Pinglin Ai Jiao Aboriginal Oolong

Tea type
Oolong Tea
Ingredients
Not available
Flavors
Astringent, Bitter, Cantaloupe, Floral, Fruity, Melon, Mineral, Peach, Sour, Spicy, Sugar
Sold in
Loose Leaf
Caffeine
Not available
Certification
Not available
Edit tea info Last updated by Togo
Average preparation
205 °F / 96 °C 1 min, 30 sec 6 g 4 oz / 120 ml

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  • “The description of this tea mentions that the cultivar originates from Fujian. The dry leaf smell, however, reminds me of Dan Cong oolongs, but it’s even more fruity. There are notes of watermelon,...” Read full tasting note
    84

From Tea Mountain

Harvest: May 2018
Cultivar: Ai Jiao
District: Pinglin

To be honest – this is one of the best taiwanese oolong I’ve ever tasted. It comes from small and semi-wild garden in Pinglin, and – what is most interesting – it is made from old cultivar Ai Jiao which is famous in Wuyishan. The unusual and fullbodied taste comes from the harvest period and natural farming. Cause the farmer do not uses any pesticides, the jassids can bite the tea leaves what creates interesting flowery tastes and aromas you can find in Bai Hao Oolong or Gui Fei Oolong.

This gentle roasted and medium oxidized tea delivers wide pallete of flavours! Dry leaves smells fresh, grassy and flowery (a little bit like high-end grade of fresh olive oil). When you infuse Ai Jiao, you find also lots of spring honey, raspberries with hints of sandal wood or cinnamon.

About Tea Mountain View company

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1 Tasting Note

84
346 tasting notes

The description of this tea mentions that the cultivar originates from Fujian. The dry leaf smell, however, reminds me of Dan Cong oolongs, but it’s even more fruity. There are notes of watermelon, peach and other fruits. After the leaves open up, the aroma changes to a more floral, grassy and spicy one. I also get some curious notes of stir fried beef and shrimps.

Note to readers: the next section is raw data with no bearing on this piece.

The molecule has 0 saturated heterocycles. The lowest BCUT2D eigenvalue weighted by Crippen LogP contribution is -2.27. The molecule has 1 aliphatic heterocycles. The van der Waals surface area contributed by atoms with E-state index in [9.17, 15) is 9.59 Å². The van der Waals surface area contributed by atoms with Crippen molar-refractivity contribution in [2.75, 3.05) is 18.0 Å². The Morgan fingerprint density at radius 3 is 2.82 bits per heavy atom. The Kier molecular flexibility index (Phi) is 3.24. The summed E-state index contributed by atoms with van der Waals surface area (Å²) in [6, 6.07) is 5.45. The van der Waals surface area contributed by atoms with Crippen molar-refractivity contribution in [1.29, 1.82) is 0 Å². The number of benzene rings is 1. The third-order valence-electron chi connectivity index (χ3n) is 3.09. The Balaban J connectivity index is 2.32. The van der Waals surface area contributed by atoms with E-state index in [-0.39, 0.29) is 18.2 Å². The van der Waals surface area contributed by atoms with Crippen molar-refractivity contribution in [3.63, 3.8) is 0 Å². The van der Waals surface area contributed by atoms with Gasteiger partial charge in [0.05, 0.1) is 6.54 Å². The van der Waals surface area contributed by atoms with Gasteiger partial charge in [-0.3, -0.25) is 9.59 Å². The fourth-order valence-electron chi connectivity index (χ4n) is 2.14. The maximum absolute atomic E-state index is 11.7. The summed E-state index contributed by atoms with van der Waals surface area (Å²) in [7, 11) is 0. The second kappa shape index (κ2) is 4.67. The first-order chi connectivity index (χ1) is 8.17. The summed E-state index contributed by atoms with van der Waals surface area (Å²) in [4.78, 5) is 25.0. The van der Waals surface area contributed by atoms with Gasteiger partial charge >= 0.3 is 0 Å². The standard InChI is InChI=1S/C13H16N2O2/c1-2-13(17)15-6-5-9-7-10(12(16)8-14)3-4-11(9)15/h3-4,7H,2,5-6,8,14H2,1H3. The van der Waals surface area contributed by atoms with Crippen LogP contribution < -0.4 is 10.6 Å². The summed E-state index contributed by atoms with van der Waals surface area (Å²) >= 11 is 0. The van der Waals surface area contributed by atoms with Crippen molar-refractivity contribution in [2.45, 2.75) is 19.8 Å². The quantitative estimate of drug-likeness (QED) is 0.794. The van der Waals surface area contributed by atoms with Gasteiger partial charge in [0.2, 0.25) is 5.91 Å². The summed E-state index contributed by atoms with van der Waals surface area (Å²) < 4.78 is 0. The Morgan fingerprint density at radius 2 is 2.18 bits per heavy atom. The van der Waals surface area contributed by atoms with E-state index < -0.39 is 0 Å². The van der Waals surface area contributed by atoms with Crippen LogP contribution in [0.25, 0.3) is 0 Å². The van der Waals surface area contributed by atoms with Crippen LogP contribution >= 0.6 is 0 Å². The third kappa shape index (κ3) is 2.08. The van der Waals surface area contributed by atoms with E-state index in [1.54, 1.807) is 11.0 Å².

I found the taste to be very hard to describe. I don’t think I’ve ever had Ai Jiao yancha, but the taste profile does bear resemblance to a fruitier version of some rock oolongs. It has strong minerality and floral components. I brewed it quite strong today, which meant a less balanced profile, but the evolution of the various tastes and textures is pronounced this way and very unique. At first sip, the bitterness hits, followed by an astringency spreading all over my mouth and a tingling sourness at the back. After swallowing, I get a warming sensation spreading through my body and a fragrant, floral aftertaste that slowly gives way to a rock sugar and cantaloupe sweetness. At first, the cha qi seems to be more of a bodily experience, but over time I notice heightened sensations as well.

All in all, this is a tea that I think has to be experienced, there is nothing like it in my past drinking experiences to be honest.

Song pairing: https://www.youtube.com/watch?v=xwcaDvr8f1o

Flavors: Astringent, Bitter, Cantaloupe, Floral, Fruity, Melon, Mineral, Peach, Sour, Spicy, Sugar

Preparation
205 °F / 96 °C 1 min, 30 sec 6 g 4 OZ / 120 ML
Leafhopper

This sounds fascinating! Based on a translated version of their site, Tea Mountain has a lot of unusual teas from Pinglin. I might have to give them a try once I get through the several dozen other vendors in my queue. :)

derk

Great song, tea added to wishlist

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